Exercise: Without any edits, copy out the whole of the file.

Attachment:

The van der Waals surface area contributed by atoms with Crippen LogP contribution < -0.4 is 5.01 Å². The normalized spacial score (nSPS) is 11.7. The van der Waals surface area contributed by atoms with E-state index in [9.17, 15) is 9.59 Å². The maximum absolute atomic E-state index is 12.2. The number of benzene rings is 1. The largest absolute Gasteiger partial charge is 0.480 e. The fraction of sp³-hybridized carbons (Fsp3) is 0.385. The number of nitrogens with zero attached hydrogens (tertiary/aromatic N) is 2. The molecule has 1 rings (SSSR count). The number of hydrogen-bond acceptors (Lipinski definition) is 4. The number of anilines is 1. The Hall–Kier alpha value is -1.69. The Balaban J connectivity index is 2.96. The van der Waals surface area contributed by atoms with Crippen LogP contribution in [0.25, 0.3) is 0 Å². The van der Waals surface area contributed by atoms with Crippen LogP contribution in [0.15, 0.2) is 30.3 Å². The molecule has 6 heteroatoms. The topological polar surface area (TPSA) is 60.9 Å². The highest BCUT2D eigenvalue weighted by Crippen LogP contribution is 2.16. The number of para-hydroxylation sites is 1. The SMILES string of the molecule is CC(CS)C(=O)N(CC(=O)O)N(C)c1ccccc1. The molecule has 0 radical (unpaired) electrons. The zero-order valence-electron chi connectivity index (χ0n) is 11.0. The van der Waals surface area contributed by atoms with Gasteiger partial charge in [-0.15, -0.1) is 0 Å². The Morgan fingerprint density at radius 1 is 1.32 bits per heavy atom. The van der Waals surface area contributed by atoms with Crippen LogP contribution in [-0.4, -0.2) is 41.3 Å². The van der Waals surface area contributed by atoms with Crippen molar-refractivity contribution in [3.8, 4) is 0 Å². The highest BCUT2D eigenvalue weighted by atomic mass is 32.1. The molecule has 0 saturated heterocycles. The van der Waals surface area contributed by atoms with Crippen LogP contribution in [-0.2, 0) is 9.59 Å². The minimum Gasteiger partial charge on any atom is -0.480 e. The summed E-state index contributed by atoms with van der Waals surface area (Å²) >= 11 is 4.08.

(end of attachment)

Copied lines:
The van der Waals surface area contributed by atoms with Crippen LogP contribution < -0.4 is 5.01 Å². The normalized spacial score (nSPS) is 11.7. The van der Waals surface area contributed by atoms with E-state index in [9.17, 15) is 9.59 Å². The maximum absolute atomic E-state index is 12.2. The number of benzene rings is 1. The largest absolute Gasteiger partial charge is 0.480 e. The fraction of sp³-hybridized carbons (Fsp3) is 0.385. The number of nitrogens with zero attached hydrogens (tertiary/aromatic N) is 2. The molecule has 1 rings (SSSR count). The number of hydrogen-bond acceptors (Lipinski definition) is 4. The number of anilines is 1. The Hall–Kier alpha value is -1.69. The Balaban J connectivity index is 2.96. The van der Waals surface area contributed by atoms with Crippen LogP contribution in [0.25, 0.3) is 0 Å². The van der Waals surface area contributed by atoms with Crippen LogP contribution in [0.15, 0.2) is 30.3 Å². The molecule has 6 heteroatoms. The topological polar surface area (TPSA) is 60.9 Å². The highest BCUT2D eigenvalue weighted by Crippen LogP contribution is 2.16. The number of para-hydroxylation sites is 1. The SMILES string of the molecule is CC(CS)C(=O)N(CC(=O)O)N(C)c1ccccc1. The molecule has 0 radical (unpaired) electrons. The zero-order valence-electron chi connectivity index (χ0n) is 11.0. The van der Waals surface area contributed by atoms with Gasteiger partial charge in [-0.15, -0.1) is 0 Å². The Morgan fingerprint density at radius 1 is 1.32 bits per heavy atom. The van der Waals surface area contributed by atoms with Crippen LogP contribution in [-0.4, -0.2) is 41.3 Å². The van der Waals surface area contributed by atoms with Crippen molar-refractivity contribution in [3.8, 4) is 0 Å². The highest BCUT2D eigenvalue weighted by atomic mass is 32.1. The molecule has 0 saturated heterocycles. The van der Waals surface area contributed by atoms with Crippen LogP contribution in [-0.2, 0) is 9.59 Å². The minimum Gasteiger partial charge on any atom is -0.480 e. The summed E-state index contributed by atoms with van der Waals surface area (Å²) >= 11 is 4.08.